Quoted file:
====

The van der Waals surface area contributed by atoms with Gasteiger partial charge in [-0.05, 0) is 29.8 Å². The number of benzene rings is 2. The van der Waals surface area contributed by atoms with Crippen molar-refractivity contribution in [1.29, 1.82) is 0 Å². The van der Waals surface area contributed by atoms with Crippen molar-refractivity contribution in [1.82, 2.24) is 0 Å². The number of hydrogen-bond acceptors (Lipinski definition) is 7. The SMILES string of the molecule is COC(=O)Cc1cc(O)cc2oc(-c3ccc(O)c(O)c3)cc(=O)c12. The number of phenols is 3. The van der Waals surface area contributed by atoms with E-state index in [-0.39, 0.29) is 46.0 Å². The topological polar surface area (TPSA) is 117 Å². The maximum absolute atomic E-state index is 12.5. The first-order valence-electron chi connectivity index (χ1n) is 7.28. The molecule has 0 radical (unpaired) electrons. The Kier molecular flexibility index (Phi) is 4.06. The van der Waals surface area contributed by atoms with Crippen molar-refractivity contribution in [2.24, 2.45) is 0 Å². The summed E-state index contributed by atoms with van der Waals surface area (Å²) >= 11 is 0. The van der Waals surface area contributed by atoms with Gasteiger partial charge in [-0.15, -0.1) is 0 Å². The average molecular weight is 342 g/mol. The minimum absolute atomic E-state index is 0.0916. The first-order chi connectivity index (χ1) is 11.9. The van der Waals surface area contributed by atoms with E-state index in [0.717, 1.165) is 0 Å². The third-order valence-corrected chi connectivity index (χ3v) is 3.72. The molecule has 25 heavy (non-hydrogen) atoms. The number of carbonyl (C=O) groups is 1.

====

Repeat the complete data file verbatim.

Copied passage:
The van der Waals surface area contributed by atoms with Gasteiger partial charge in [-0.05, 0) is 29.8 Å². The number of benzene rings is 2. The van der Waals surface area contributed by atoms with Crippen molar-refractivity contribution in [1.29, 1.82) is 0 Å². The van der Waals surface area contributed by atoms with Crippen molar-refractivity contribution in [1.82, 2.24) is 0 Å². The number of hydrogen-bond acceptors (Lipinski definition) is 7. The SMILES string of the molecule is COC(=O)Cc1cc(O)cc2oc(-c3ccc(O)c(O)c3)cc(=O)c12. The number of phenols is 3. The van der Waals surface area contributed by atoms with E-state index in [-0.39, 0.29) is 46.0 Å². The topological polar surface area (TPSA) is 117 Å². The maximum absolute atomic E-state index is 12.5. The first-order valence-electron chi connectivity index (χ1n) is 7.28. The molecule has 0 radical (unpaired) electrons. The Kier molecular flexibility index (Phi) is 4.06. The van der Waals surface area contributed by atoms with Crippen molar-refractivity contribution in [2.24, 2.45) is 0 Å². The summed E-state index contributed by atoms with van der Waals surface area (Å²) >= 11 is 0. The van der Waals surface area contributed by atoms with Gasteiger partial charge in [-0.15, -0.1) is 0 Å². The average molecular weight is 342 g/mol. The minimum absolute atomic E-state index is 0.0916. The first-order chi connectivity index (χ1) is 11.9. The van der Waals surface area contributed by atoms with E-state index in [0.717, 1.165) is 0 Å². The third-order valence-corrected chi connectivity index (χ3v) is 3.72. The molecule has 25 heavy (non-hydrogen) atoms. The number of carbonyl (C=O) groups is 1.